Dairy growth costing the environment more than ever

Latest reports from the Parliamentary Commissioner for the Environment show dairy intensification is causing more pollution to our waterways, and the water quality of many waterways is continuing to decline, the Green Party said today.

“While we welcome the good work the Parliamentary Commissioner Dr Jan Wright has done on this report, the findings are grim reading,” said Green Party water spokesperson Catherine Delahunty.

“We would like to see the Commissioner call for a moratorium on further dairy conversions in light of the findings that dairy is causing further deterioration to waterways.

“The National Government’s continued reliance on dairy as an export commodity is coming at the expense of our rivers, lakes and other waterways. It makes no sense to be converting forested land in the upper Waikato to intensive dairy farms such as state-owned enterprise Landcorp are doing. By putting another 29,500 cows on the land, Landcorp are not only harming the river, they are undoing the good work farmers downstream have done mitigating pollution.”

Water quality in New Zealand: Land use and nutrient pollution update report shows that between 2008 and 2012 the Waikato alone lost 18,700 hectares of plantation forests, while another 28,400ha of land became dairy farms.

“Forests are not only a carbon sink, they are good for water quality as sediment and nutrients don’t tend to run off into streams,” said Ms Delahunty.

“Dairy farms on the other hand are harmful to water quality because of the volume of waste cows produce that leaches into the groundwater and runs off into waterways, so these land use changes are a disaster for our water.”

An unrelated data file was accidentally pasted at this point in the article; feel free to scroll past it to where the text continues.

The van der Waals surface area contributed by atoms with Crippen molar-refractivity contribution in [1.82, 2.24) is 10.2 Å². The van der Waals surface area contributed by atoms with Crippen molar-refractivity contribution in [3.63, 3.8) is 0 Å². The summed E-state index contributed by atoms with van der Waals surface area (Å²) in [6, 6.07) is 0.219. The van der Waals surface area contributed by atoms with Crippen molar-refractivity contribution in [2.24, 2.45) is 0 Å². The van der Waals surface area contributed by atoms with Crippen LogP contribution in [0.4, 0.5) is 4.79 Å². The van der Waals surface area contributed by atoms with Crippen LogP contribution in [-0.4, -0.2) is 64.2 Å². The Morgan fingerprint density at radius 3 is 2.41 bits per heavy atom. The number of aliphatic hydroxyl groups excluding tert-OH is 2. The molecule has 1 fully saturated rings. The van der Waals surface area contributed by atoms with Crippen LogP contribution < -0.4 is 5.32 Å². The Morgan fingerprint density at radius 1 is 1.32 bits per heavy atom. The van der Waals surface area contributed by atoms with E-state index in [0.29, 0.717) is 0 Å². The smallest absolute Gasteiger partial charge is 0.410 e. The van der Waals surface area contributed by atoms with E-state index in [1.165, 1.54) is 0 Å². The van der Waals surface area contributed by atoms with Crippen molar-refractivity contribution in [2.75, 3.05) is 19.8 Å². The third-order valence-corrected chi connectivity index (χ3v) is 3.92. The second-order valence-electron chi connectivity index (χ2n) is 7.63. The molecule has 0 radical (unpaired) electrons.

In total, New Zealand lost 9,600ha of plantation forests, but increased dairy by 157,900ha.

“The report also shows that good work such as fencing and planting will not solve the fundamental problem of too many cows. The cows that Landcorp will introduce to the upper Waikato will cause 1.6 million litres of waste every day. It’s another disaster for the environment, and we’re calling for a moratorium on these conversions to stop further pollution,” Ms Delahunty said.

Dr Wright’s earlier projections underestimated the pace of dairy intensification, and thus the nutrients that will be lost to waterways.

Ms Delahunty also welcomed a second PCE report released today called Managing water quality: Examining the 2014 National Policy Statement, which makes recommendations regarding the Government’s goal of ‘overall quality of fresh water’ and finds the NPS lacking in several key areas.

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